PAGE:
810 S. Wight Street M/C 466
Urbana, IL 61801
David Sepkoski is the Thomas M. Siebel Chair in History of Science at the University of Illinois. He specializes in transnational history of biological, environmental, and information sciences in cultural context.
Sepkoski's most recent book, Catastrophic Thinking: Extinction and the Value of Diversity, will be published by the University of Chicago Press. He is also the author of Rereading the Fossil Record: The Growth of Paleobiology as an Evolutionary Discipline (Chicago, 2012) and Nominalism and Constructivism in Seventeenth-Century Natural Philosophy (Routledge, 2007), as well as several edited volumes and special journal issues.
His current research interests include the history of data practices in the natural sciences, the cultural impact of the sciences of "deep time" at the turn of the current millennium, and the history of biological determinism.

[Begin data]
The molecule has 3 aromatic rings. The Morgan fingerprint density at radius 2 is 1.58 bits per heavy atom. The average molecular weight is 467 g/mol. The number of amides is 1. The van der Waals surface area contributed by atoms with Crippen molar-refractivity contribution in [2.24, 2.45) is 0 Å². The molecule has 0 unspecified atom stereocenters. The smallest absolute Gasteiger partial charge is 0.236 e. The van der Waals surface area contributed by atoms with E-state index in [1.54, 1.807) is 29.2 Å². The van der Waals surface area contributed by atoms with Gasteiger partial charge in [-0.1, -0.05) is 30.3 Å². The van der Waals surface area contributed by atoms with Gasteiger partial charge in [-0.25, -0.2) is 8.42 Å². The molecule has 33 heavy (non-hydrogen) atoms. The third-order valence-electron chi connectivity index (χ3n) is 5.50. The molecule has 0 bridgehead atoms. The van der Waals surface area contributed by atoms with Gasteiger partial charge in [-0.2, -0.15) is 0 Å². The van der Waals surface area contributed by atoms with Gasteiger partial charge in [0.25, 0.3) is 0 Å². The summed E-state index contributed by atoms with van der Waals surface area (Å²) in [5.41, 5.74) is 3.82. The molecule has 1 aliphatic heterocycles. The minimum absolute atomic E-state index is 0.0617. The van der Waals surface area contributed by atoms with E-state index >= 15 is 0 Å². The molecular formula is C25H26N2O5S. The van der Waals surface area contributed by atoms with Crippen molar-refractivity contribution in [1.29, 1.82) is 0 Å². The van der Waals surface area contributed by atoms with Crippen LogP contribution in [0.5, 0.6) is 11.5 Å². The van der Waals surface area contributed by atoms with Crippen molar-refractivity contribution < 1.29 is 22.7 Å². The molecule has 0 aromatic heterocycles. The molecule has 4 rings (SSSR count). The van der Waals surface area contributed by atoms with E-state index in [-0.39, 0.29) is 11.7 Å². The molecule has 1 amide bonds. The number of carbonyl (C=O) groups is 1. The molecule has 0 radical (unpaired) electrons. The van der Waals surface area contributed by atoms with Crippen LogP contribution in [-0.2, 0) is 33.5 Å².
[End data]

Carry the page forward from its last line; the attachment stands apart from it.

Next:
History of Science
PhD, Program in History of Science and Technology, University of Minnesota
MA, Social Sciences, University of Chicago
BA, Carleton College
Additional Campus Affiliations
Professor, School of Information Sciences
Sepkoski, D. (2021). Databases. In A. Blair, P. Duguid, A-S. Goeing, & A. Grafton (Eds.), Information: A Historical Companion (pp. 392-396). Princeton University Press. https://doi.org/10.2307/j.ctv1pdrrbs.41
Sepkoski, D. (2021). Review: L. Barnett's After the Flood: Imagining the Global Environment in Early Modern Europe. ISIS, 112(1), 186-187. https://doi.org/10.1086/713449
Sepkoski, D. C. (2020). Catastrophic Thinking: Extinction and the Value of Diversity from Darwin to the Anthropocene. University of Chicago Press. https://doi.org/10.7208/chicago/9780226354613.001.0001
Sepkoski, D. (2019). The Unfinished Synthesis? Paleontology and Evolutionary Biology in the 20th Century. Journal of the History of Biology, 52(4), 687-703. https://doi.org/10.1007/s10739-018-9537-8
Sepkoski, D., & Tamborini, M. (2018). "An image of science": Cameralism, statistics, and the visual language of natural history in the nineteenth century. Historical Studies in the Natural Sciences, 48(1), 56-109. https://doi.org/10.1525/HSNS.2018.48.1.56